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October 10, 2012 1:15 PM Abortion, the Supreme Court, and the Long Game

By Ed Kilgore

I’ve already written today about the mendacity of Mitt Romney’s comment that legislation restricting abortion rights wasn’t part of “his agenda,” and wondered whether any of his anti-choicer allies would either push him for an immoderate clarification or give him cover.

So far what we’ve got is Rick Perry on CBS:

Texas Gov. Rick Perry isn’t worried about his former primary rival’s reluctance to push legislation restricting abortion rights, saying on Wednesday that he’s confident Mitt Romney will appoint “constitutionalists” to the Supreme Court.
“I think the Supreme Court is where that issue will be decided, from the standpoint of how America’s going — We’ll have a Supreme Court decision, and that’s where the focus will be,” Perry said on CBS’ “This Morning.” “He’s said very clearly that he’s going to put people who are constitutionalists on the Supreme Court.”

Now it’s never been any secret that the “long game” of the anti-choice movement, and the foundation of its alliance with the GOP, has been the slow transformation of the Supreme Court into one that would reverse Roe v. Wade and fully re-politicize abortion policy. With probably four votes already on the Court for doing just that, and with a likely mini-exodus from SCOTUS over the next four years (four Justices are septuagenarians, and Justice Ginsburg, who has a history of health problems, turns 80 next March), that great gettin’-up-morning for the RTL folks is much closer than ever before.

But the last two years have represented a period of intense legislative activity by anti-choicers, mostly at the state level, but also in the U.S. House—more productive, from their point-of-view, than the earlier period when they were whipping largely symbolic “partial-birth abortion” bans through Congress and many state legislatures. If Romney is elected with a Republican-controlled Congress, there’s no reason this key element of the GOP coalition will stand by quietly as everyone else goes crazy with its long-pent-up demands. And Mitt, to put it mildly, is not a trusted figure with this crowd.

The question is whether anti-choicers want to complicate Mitt’s life with renewed demands for a fresh display of fidelity, or will seek either private assurances or just assume they can easily overcome his alleged reluctance to support legislative activism after November 6.

It’s hard to say if Perry is speaking at this point for the Romney campaign or for serious anti-abortion activists. If it’s the former, then you’d think Team Mitt would get someone out there of truly unimpeachable credentials like Santorum or Bachmann to blow the dog whistle and reassure the troops. If it’s the latter, Mitt may have gotten a nice assist in pretending to “move to the center,” though as Perry reminds us, anti-choicers are confident Romney would not dare betray them on appointments to the Court.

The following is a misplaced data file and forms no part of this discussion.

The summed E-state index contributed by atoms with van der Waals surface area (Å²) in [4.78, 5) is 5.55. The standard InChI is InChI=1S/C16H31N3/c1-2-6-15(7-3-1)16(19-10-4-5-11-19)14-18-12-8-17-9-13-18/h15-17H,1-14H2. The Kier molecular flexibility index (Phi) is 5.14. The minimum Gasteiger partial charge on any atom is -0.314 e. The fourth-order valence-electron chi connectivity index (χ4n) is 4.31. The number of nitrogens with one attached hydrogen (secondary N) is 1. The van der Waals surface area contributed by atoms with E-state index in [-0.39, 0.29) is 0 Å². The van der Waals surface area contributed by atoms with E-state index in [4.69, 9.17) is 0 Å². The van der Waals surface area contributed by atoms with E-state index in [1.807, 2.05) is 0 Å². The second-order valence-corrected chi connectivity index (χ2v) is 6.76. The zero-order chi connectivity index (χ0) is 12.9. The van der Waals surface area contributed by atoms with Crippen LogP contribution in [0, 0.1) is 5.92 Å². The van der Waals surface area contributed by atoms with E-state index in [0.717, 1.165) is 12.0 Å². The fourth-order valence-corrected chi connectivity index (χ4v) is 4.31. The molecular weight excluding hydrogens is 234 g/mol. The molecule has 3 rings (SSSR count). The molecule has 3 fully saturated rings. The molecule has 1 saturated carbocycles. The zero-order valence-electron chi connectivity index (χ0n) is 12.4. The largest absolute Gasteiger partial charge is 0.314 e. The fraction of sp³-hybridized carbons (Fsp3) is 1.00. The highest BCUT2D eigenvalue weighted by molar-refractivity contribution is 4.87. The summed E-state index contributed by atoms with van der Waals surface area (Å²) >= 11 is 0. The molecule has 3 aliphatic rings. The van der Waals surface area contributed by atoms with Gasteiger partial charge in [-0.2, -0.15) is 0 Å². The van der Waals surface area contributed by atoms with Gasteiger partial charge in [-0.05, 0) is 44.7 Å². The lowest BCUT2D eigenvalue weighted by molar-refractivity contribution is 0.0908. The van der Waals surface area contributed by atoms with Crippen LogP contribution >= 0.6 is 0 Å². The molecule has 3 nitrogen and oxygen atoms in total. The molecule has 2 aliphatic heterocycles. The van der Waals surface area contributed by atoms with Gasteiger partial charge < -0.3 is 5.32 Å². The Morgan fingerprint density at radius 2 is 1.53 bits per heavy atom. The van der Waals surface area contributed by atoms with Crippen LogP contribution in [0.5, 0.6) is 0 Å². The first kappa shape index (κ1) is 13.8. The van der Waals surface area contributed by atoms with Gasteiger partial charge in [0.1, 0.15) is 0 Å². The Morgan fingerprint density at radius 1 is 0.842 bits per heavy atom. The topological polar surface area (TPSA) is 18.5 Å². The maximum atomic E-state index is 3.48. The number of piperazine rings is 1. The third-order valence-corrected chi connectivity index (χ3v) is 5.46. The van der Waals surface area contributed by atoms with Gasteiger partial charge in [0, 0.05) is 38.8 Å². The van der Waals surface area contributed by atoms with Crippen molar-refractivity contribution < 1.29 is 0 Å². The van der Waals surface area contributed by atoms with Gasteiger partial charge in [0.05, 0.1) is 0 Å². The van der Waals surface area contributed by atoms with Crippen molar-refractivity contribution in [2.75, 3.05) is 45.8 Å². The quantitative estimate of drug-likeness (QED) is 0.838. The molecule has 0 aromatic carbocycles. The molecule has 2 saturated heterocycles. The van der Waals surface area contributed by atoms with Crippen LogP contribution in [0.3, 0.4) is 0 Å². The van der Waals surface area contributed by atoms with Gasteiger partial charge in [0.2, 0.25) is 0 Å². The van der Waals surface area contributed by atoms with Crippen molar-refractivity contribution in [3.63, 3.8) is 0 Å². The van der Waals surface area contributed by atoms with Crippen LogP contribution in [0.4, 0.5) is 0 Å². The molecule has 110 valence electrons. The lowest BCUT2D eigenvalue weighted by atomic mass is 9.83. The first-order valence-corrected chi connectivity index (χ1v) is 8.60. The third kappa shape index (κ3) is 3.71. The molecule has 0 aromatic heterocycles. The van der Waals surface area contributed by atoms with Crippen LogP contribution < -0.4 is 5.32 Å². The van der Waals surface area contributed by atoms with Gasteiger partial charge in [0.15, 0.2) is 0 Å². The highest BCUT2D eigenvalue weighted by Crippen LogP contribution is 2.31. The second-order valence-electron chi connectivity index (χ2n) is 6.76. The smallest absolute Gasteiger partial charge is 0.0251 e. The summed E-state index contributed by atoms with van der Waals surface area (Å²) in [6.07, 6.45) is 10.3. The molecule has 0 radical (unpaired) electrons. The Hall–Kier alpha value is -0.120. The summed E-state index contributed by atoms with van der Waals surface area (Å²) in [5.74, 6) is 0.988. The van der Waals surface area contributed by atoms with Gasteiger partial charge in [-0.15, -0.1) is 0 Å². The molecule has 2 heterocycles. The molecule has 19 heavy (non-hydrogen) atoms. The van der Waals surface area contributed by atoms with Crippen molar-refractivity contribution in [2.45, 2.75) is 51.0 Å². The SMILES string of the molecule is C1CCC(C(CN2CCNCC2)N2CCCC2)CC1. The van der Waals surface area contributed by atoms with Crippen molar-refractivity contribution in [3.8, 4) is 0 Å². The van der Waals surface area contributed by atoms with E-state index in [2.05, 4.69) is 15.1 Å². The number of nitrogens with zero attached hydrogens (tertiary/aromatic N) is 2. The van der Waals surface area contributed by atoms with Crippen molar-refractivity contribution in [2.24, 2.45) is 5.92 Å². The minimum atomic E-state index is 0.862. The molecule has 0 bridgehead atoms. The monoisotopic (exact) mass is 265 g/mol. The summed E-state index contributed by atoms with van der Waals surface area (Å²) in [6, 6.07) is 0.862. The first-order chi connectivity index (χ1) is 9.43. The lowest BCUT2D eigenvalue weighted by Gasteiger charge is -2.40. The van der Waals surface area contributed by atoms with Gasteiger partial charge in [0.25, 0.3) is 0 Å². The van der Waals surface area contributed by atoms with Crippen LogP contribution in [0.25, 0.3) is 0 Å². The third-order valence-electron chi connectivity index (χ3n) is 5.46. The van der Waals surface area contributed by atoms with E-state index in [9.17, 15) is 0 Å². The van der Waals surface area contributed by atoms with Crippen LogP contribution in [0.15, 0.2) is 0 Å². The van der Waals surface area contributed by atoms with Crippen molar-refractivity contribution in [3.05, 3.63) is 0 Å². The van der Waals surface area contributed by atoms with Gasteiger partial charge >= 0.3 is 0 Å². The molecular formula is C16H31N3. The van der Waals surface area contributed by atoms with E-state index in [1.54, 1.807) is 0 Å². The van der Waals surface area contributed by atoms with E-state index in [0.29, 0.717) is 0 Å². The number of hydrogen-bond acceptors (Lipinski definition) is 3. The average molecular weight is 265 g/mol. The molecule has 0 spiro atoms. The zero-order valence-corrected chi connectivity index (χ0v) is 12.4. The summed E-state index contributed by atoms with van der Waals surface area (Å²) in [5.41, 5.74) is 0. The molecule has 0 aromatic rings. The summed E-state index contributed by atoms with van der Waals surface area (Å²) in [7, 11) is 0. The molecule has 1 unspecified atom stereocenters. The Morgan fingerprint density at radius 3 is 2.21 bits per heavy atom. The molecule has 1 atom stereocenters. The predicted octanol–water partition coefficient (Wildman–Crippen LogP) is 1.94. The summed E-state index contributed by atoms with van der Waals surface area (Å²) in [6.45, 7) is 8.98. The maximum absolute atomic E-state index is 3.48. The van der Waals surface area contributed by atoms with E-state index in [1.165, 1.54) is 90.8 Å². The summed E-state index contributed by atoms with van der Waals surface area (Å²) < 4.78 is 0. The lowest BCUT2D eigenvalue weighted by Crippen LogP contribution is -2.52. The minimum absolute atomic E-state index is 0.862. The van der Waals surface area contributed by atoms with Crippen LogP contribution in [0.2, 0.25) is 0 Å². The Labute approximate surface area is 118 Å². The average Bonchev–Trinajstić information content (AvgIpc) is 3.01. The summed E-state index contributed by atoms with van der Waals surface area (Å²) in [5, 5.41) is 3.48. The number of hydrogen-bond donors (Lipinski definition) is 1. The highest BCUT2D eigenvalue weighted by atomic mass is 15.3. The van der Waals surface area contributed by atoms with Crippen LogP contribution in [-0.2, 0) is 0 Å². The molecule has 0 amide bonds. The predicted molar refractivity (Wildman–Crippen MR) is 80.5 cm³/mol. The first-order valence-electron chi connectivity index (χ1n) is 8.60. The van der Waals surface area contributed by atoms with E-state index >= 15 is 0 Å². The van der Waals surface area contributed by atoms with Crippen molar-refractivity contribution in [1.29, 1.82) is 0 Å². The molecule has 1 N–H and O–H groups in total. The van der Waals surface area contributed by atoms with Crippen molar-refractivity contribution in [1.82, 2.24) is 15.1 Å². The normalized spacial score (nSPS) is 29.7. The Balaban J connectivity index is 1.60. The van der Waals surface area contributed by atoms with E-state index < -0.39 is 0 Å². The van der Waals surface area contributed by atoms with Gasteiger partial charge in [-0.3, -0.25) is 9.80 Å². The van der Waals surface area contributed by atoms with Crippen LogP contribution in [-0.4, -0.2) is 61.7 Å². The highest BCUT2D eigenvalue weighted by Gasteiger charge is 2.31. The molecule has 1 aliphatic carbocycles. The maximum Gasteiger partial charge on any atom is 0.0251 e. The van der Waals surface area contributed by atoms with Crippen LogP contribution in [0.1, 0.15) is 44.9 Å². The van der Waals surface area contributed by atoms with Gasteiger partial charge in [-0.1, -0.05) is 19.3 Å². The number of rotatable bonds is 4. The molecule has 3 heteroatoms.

Ed Kilgore is a contributing writer to the Washington Monthly. He is managing editor for The Democratic Strategist and a senior fellow at the Progressive Policy Institute. Find him on Twitter: @ed_kilgore.

Comments

  • c u n d gulag on October 10, 2012 1:33 PM:

    The only consolation I can think of if these Conservatives women-haters have their way, is that, right before they pass their "Human Life Amendment," they'd better repeal the 19th Amendment, that gave women the right to vote.

    The Jesus-freak/Quiver crowd is NOT a majority in this country, and the resulting tsunami of women voting against Republicans/Conservatives across the nation, may effectively kill the Republican Party.

    They've been able to successfully use "Life" to their advantage for over 30 years to win elections.

    We'll see if they're as comfortable with making a reality out of the promises they've been holding out, just out of reach.
    The smarter thing may be to keep Roe, and having it remain a wedge issue for another 30 years.

    In the meantime, we older women and men need to remind younger voters of what life was like before Griswold and Roe - it's a vastly different country afterwards than it was before.

    Too many people have gotten complacent, and the stakes in this election couldn't be higher.

  • gregor on October 10, 2012 1:38 PM:

    No way the right is going to let a Democratic President nominate any more SCOTUS justices.

    Either Romney wins, or look for a lot of serious talk and action on impeachment of Obama.

  • paul on October 10, 2012 1:39 PM:

    Of course Romney is lying. His lips are moving. But he doesn't need anti-abortion legislation to be part of his agenda -- it's part of the GOP's agenda whether he pushes it or not.

  • Mimikatz on October 10, 2012 1:49 PM: